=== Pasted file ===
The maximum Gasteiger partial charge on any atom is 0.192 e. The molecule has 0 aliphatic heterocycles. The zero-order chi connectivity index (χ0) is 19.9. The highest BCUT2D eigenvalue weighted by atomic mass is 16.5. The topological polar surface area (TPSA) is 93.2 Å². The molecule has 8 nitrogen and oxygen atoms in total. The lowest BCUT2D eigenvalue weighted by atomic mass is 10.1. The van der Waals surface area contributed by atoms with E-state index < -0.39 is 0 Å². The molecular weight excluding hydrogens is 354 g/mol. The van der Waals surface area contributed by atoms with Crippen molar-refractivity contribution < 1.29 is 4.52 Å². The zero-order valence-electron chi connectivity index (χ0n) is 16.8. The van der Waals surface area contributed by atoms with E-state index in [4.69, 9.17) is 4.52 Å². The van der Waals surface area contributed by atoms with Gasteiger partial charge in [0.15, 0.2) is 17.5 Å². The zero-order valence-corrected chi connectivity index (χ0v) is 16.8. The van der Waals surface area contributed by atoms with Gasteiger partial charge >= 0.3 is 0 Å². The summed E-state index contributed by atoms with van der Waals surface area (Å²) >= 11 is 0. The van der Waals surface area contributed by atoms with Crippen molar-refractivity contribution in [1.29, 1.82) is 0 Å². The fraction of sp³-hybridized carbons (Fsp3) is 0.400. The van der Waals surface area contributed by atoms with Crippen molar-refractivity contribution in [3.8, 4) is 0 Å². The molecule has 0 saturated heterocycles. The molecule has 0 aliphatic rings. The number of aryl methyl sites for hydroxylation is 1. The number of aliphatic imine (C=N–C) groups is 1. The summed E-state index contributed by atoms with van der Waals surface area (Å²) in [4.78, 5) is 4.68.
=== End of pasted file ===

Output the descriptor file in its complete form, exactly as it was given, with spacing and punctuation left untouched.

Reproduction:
The maximum Gasteiger partial charge on any atom is 0.192 e. The molecule has 0 aliphatic heterocycles. The zero-order chi connectivity index (χ0) is 19.9. The highest BCUT2D eigenvalue weighted by atomic mass is 16.5. The topological polar surface area (TPSA) is 93.2 Å². The molecule has 8 nitrogen and oxygen atoms in total. The lowest BCUT2D eigenvalue weighted by atomic mass is 10.1. The van der Waals surface area contributed by atoms with E-state index < -0.39 is 0 Å². The molecular weight excluding hydrogens is 354 g/mol. The van der Waals surface area contributed by atoms with Crippen molar-refractivity contribution < 1.29 is 4.52 Å². The zero-order valence-electron chi connectivity index (χ0n) is 16.8. The van der Waals surface area contributed by atoms with E-state index in [4.69, 9.17) is 4.52 Å². The van der Waals surface area contributed by atoms with Gasteiger partial charge in [0.15, 0.2) is 17.5 Å². The zero-order valence-corrected chi connectivity index (χ0v) is 16.8. The van der Waals surface area contributed by atoms with Gasteiger partial charge >= 0.3 is 0 Å². The summed E-state index contributed by atoms with van der Waals surface area (Å²) >= 11 is 0. The van der Waals surface area contributed by atoms with Crippen molar-refractivity contribution in [1.29, 1.82) is 0 Å². The fraction of sp³-hybridized carbons (Fsp3) is 0.400. The van der Waals surface area contributed by atoms with Crippen molar-refractivity contribution in [3.8, 4) is 0 Å². The molecule has 0 saturated heterocycles. The molecule has 0 aliphatic rings. The number of aryl methyl sites for hydroxylation is 1. The number of aliphatic imine (C=N–C) groups is 1. The summed E-state index contributed by atoms with van der Waals surface area (Å²) in [4.78, 5) is 4.68.